BIDDEFORD — The Tyler Trottier that friends knew was courteous, hardworking and honest – not the serial robber who killed himself Thursday night as police closed in on his King Street apartment.

Those friends were stunned to learn Friday that the 27-year-old was the one who had been terrorizing local businesses through a string of 10 holdups since Thanksgiving. Then, as police tried to negotiate his surrender, he shot himself in the chest.

“He had never had issues in the past, no history of anything – not even a burglary or a theft,” said Ann Harris, a family friend, who said she was puzzled and saddened by Trottier’s death. “He wasn’t like that. He didn’t steal stuff from people … I know he had a gun. I don’t think he would have ever shot anybody.”

“All you’d have to do is look in this dude’s eyes and you’d know this was totally out of character,” said Hoss Coddens, who worked with Trottier in the restaurant business in Kennebunkport years ago and stayed friends. Coddens now owns his own Old Orchard Beach restaurant and said Trottier was dedicated to his landscaping business.

“He was a working man,” Coddens said, recalling how Trottier would sometimes show up in his restaurant covered in dirt from heard to toe, but always respectful. “I knew Tyler. This wasn’t him … It’s a tragic end to a scary situation,” he said.

Police say they may never know what prompted Trottier to commit armed robberies from Arundel to Saco, though mostly in his own downtown Biddeford neighborhood. The investigation will continue, Biddeford Police Chief Roger Beaupre said at a news conference Friday morning.

“It could very well be emotional rather than drug dependence. He had some emotional issues going on in his life,” Beaupre said, though he would not elaborate.

Police believe Trottier acted alone but continue to investigate to determine if anyone else was involved.

There is still a chance that someone else was involved in some way with the robberies.


Trottier’s final robbery was at May Mee Chinese Restaurant on Main Street at 3:30 p.m. Thursday.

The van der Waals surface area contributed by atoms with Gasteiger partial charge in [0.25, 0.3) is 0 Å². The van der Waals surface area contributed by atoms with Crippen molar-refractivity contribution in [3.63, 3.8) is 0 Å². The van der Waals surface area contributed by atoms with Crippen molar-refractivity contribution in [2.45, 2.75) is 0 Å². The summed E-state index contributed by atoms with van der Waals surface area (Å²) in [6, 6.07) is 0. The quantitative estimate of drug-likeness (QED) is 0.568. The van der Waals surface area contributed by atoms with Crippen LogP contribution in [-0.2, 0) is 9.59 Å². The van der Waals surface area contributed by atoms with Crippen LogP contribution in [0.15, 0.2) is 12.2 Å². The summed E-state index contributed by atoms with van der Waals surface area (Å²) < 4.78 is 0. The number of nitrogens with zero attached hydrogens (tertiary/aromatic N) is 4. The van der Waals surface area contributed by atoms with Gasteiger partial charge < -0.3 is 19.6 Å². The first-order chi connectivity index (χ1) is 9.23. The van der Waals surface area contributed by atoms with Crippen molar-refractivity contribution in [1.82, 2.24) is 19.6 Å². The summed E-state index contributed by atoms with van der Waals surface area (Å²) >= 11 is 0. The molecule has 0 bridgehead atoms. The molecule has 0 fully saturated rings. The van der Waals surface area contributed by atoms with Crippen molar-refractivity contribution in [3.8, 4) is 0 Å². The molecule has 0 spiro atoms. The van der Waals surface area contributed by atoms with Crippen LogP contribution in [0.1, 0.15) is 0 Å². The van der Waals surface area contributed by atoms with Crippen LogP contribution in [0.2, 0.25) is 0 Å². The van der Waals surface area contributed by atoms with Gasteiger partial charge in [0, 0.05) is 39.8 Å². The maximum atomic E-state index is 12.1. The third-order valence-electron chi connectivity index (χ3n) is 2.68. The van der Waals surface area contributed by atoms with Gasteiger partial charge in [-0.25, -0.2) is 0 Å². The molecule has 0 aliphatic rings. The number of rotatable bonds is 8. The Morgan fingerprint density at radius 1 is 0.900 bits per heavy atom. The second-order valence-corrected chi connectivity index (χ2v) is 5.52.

Anna Lin was working the counter when a man entered and placed a grape soda on the counter and asked how much it was. Lin was aware of the robberies and had even imagined herself running out the back door or hiding in a back room if she saw a man with a ski mask – which was part of an earlier description – coming in the door. But Trottier, whether out of resignation or cockiness, had stopped wearing a mask. The man in front of her seemed a normal customer, and wasn’t agitated at all she said.

He fumbled in his pocket for what she thought was the $1 for the soda, then pulled up a pistol.

Lin said she let out a brief scream. Her co-workers, who were eating lunch behind the restaurant, thought she had spilled something.

The robber calmly told her to be quiet and to give him all the money in the register.

“He was very relaxed,” she said. “He just said ‘Be quiet and get the money.’ ”

She quickly handed him cash, which police said later was about $60.

He walked out of the store with the money and soda, then started running up Main Street.

Police had been bracing for another holdup. The robberies had been occurring about once a day – sometimes twice – in the week since Thanksgiving and they worried the robber might at some point use the gun he had been flashing.

Business people were on edge.

“It was really nerve-wracking. I’m glad nobody else got hurt,” said Tammy Ackerman, owner of Engine, a Main Street boutique.

Bea Lan, who works at Yummy House, a Chinese restaurant across the street from the police station, said his boss’s wife had to take a vacation after being robbed Sunday.

The owner ran after the robber, Lan said, chasing the robber past the police station and losing him on King Street, just a block away from the station.

Officers scoured the area but could not find him. Trottier could almost see the station from his house.

Asked about the proximity to the station, Beaupre said: “Just because you live near a firehouse don’t mean your house won’t burn down.”

Police had learned some of the robber’s methods, including the fact that he tended to linger near a business, waiting until there were no customers inside. He didn’t get a lot of money either. Beaupre estimated about $4,000 was stolen in the 10 robberies.

When police were alerted to Thursday’s robbery, dozens of cruisers, representing state, county, municipal and even federal authorities – which had been positioned to respond to another robbery – surged into the downtown hoping to encircle the suspect. A total of 54 officers participated in the task force, Beaupre said.

“The purpose was to lock down (the area) and create a net to prevent the person form leaving,” Beaupre said.

But Trottier was able to slip through, in part because he only had a couple blocks to go before he could be safely in his second floor apartment.


The police response also hit a couple of snags. Witnesses who saw two men chasing the robber, thought the pair in pursuit had committed the robbery. Suddenly police had three very different suspect descriptions. Some people taken into custody turned out to be unrelated to the case.

There also was a delay in reporting the robber. Beaupre had encouraged a local civic group to save time by programming the direct number to Biddeford police into their cellphones. That way, rather than dialing 911 and having the call routed to the state police regional dispatch center in Gray, then relayed to Biddeford, the call would go directly to the city’s emergency dispatchers.